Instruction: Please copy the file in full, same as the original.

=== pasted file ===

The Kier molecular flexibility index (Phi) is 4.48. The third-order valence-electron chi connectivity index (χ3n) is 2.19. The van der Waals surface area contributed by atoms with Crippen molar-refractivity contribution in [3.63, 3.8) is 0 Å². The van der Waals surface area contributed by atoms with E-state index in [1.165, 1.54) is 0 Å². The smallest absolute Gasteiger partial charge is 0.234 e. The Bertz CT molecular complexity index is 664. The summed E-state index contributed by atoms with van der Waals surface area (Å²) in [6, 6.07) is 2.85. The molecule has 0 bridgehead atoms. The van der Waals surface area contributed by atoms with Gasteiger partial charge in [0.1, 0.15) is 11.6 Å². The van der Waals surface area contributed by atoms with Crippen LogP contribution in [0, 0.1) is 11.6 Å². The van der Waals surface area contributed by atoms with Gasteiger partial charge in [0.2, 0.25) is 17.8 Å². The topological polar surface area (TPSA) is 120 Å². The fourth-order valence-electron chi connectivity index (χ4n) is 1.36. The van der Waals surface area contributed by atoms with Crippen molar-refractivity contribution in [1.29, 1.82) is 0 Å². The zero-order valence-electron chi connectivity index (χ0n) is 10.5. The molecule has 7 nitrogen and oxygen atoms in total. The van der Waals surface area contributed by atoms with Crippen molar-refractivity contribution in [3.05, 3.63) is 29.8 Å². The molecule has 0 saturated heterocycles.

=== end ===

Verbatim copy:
The Kier molecular flexibility index (Phi) is 4.48. The third-order valence-electron chi connectivity index (χ3n) is 2.19. The van der Waals surface area contributed by atoms with Crippen molar-refractivity contribution in [3.63, 3.8) is 0 Å². The van der Waals surface area contributed by atoms with E-state index in [1.165, 1.54) is 0 Å². The smallest absolute Gasteiger partial charge is 0.234 e. The Bertz CT molecular complexity index is 664. The summed E-state index contributed by atoms with van der Waals surface area (Å²) in [6, 6.07) is 2.85. The molecule has 0 bridgehead atoms. The van der Waals surface area contributed by atoms with Gasteiger partial charge in [0.1, 0.15) is 11.6 Å². The van der Waals surface area contributed by atoms with Crippen LogP contribution in [0, 0.1) is 11.6 Å². The van der Waals surface area contributed by atoms with Gasteiger partial charge in [0.2, 0.25) is 17.8 Å². The topological polar surface area (TPSA) is 120 Å². The fourth-order valence-electron chi connectivity index (χ4n) is 1.36. The van der Waals surface area contributed by atoms with Crippen molar-refractivity contribution in [1.29, 1.82) is 0 Å². The zero-order valence-electron chi connectivity index (χ0n) is 10.5. The molecule has 7 nitrogen and oxygen atoms in total. The van der Waals surface area contributed by atoms with Crippen molar-refractivity contribution in [3.05, 3.63) is 29.8 Å². The molecule has 0 saturated heterocycles.